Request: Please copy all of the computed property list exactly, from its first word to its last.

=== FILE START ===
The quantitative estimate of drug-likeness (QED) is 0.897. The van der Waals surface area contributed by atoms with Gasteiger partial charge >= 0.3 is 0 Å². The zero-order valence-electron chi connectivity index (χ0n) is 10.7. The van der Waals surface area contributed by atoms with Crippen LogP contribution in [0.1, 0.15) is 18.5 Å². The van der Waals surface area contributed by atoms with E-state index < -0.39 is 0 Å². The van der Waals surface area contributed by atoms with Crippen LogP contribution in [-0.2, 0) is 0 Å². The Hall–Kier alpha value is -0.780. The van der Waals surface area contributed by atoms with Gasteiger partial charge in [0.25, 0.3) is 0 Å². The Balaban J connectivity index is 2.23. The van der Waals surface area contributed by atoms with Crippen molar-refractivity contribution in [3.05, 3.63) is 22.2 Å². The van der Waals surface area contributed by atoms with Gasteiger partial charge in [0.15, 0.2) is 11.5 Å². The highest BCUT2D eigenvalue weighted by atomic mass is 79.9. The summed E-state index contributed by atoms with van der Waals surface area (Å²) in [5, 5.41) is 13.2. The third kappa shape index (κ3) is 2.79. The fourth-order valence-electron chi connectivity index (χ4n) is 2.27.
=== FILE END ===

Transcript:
The quantitative estimate of drug-likeness (QED) is 0.897. The van der Waals surface area contributed by atoms with Gasteiger partial charge >= 0.3 is 0 Å². The zero-order valence-electron chi connectivity index (χ0n) is 10.7. The van der Waals surface area contributed by atoms with Crippen LogP contribution in [0.1, 0.15) is 18.5 Å². The van der Waals surface area contributed by atoms with E-state index < -0.39 is 0 Å². The van der Waals surface area contributed by atoms with Crippen LogP contribution in [-0.2, 0) is 0 Å². The Hall–Kier alpha value is -0.780. The van der Waals surface area contributed by atoms with Gasteiger partial charge in [0.25, 0.3) is 0 Å². The Balaban J connectivity index is 2.23. The van der Waals surface area contributed by atoms with Crippen molar-refractivity contribution in [3.05, 3.63) is 22.2 Å². The van der Waals surface area contributed by atoms with Gasteiger partial charge in [0.15, 0.2) is 11.5 Å². The highest BCUT2D eigenvalue weighted by atomic mass is 79.9. The summed E-state index contributed by atoms with van der Waals surface area (Å²) in [5, 5.41) is 13.2. The third kappa shape index (κ3) is 2.79. The fourth-order valence-electron chi connectivity index (χ4n) is 2.27.